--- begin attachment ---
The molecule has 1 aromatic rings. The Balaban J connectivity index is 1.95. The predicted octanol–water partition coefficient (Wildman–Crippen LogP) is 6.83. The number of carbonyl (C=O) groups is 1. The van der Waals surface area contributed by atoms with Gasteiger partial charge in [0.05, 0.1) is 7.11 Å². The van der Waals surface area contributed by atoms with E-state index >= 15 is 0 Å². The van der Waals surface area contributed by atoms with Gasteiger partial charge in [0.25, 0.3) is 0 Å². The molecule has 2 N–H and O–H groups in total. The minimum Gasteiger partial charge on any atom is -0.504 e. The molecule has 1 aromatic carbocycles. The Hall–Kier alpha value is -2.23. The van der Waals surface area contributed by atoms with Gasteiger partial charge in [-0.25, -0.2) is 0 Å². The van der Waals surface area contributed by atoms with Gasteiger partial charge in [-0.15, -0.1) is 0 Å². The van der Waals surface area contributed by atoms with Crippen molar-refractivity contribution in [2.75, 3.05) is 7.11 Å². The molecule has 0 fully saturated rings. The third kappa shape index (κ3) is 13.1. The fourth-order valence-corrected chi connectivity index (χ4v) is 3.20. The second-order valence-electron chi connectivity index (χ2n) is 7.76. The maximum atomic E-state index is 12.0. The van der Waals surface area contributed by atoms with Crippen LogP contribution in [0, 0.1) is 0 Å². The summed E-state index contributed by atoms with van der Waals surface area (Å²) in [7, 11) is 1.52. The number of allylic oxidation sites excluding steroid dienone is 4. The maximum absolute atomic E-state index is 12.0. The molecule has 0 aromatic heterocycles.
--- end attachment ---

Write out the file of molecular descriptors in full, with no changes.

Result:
The molecule has 1 aromatic rings. The Balaban J connectivity index is 1.95. The predicted octanol–water partition coefficient (Wildman–Crippen LogP) is 6.83. The number of carbonyl (C=O) groups is 1. The van der Waals surface area contributed by atoms with Gasteiger partial charge in [0.05, 0.1) is 7.11 Å². The van der Waals surface area contributed by atoms with E-state index >= 15 is 0 Å². The van der Waals surface area contributed by atoms with Gasteiger partial charge in [0.25, 0.3) is 0 Å². The molecule has 2 N–H and O–H groups in total. The minimum Gasteiger partial charge on any atom is -0.504 e. The molecule has 1 aromatic carbocycles. The Hall–Kier alpha value is -2.23. The van der Waals surface area contributed by atoms with Gasteiger partial charge in [-0.25, -0.2) is 0 Å². The van der Waals surface area contributed by atoms with Gasteiger partial charge in [-0.15, -0.1) is 0 Å². The van der Waals surface area contributed by atoms with Crippen molar-refractivity contribution in [2.75, 3.05) is 7.11 Å². The molecule has 0 fully saturated rings. The third kappa shape index (κ3) is 13.1. The fourth-order valence-corrected chi connectivity index (χ4v) is 3.20. The second-order valence-electron chi connectivity index (χ2n) is 7.76. The maximum atomic E-state index is 12.0. The van der Waals surface area contributed by atoms with Crippen LogP contribution in [0, 0.1) is 0 Å². The summed E-state index contributed by atoms with van der Waals surface area (Å²) in [7, 11) is 1.52. The number of allylic oxidation sites excluding steroid dienone is 4. The maximum absolute atomic E-state index is 12.0. The molecule has 0 aromatic heterocycles.